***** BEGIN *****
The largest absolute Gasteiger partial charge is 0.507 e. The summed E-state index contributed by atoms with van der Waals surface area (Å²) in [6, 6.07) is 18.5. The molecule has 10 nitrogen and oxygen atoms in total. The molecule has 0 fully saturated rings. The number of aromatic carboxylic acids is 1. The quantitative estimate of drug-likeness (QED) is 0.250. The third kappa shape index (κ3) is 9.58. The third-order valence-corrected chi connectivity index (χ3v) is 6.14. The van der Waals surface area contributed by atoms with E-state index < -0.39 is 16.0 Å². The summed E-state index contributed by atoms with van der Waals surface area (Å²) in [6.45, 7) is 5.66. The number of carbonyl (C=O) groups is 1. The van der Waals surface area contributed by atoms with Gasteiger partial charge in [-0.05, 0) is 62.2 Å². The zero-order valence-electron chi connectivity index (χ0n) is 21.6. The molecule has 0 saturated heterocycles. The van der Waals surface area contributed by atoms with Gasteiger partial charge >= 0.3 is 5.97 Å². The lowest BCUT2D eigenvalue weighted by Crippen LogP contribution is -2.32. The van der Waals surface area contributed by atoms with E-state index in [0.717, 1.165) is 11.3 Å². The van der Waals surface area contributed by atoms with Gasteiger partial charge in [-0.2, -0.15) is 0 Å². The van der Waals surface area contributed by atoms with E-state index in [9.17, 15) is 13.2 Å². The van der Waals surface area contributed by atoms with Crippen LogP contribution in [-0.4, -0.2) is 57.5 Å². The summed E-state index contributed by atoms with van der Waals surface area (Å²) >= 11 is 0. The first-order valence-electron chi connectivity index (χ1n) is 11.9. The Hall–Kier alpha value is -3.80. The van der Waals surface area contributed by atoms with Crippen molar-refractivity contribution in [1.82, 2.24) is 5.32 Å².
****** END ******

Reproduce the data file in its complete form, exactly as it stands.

The largest absolute Gasteiger partial charge is 0.507 e. The summed E-state index contributed by atoms with van der Waals surface area (Å²) in [6, 6.07) is 18.5. The molecule has 10 nitrogen and oxygen atoms in total. The molecule has 0 fully saturated rings. The number of aromatic carboxylic acids is 1. The quantitative estimate of drug-likeness (QED) is 0.250. The third kappa shape index (κ3) is 9.58. The third-order valence-corrected chi connectivity index (χ3v) is 6.14. The van der Waals surface area contributed by atoms with E-state index < -0.39 is 16.0 Å². The summed E-state index contributed by atoms with van der Waals surface area (Å²) in [6.45, 7) is 5.66. The number of carbonyl (C=O) groups is 1. The van der Waals surface area contributed by atoms with Gasteiger partial charge in [-0.05, 0) is 62.2 Å². The zero-order valence-electron chi connectivity index (χ0n) is 21.6. The molecule has 0 saturated heterocycles. The van der Waals surface area contributed by atoms with Gasteiger partial charge >= 0.3 is 5.97 Å². The lowest BCUT2D eigenvalue weighted by Crippen LogP contribution is -2.32. The van der Waals surface area contributed by atoms with E-state index in [0.717, 1.165) is 11.3 Å². The van der Waals surface area contributed by atoms with Gasteiger partial charge in [-0.2, -0.15) is 0 Å². The van der Waals surface area contributed by atoms with E-state index in [9.17, 15) is 13.2 Å². The van der Waals surface area contributed by atoms with Crippen LogP contribution in [-0.4, -0.2) is 57.5 Å². The summed E-state index contributed by atoms with van der Waals surface area (Å²) >= 11 is 0. The first-order valence-electron chi connectivity index (χ1n) is 11.9. The Hall–Kier alpha value is -3.80. The van der Waals surface area contributed by atoms with Crippen molar-refractivity contribution in [1.82, 2.24) is 5.32 Å².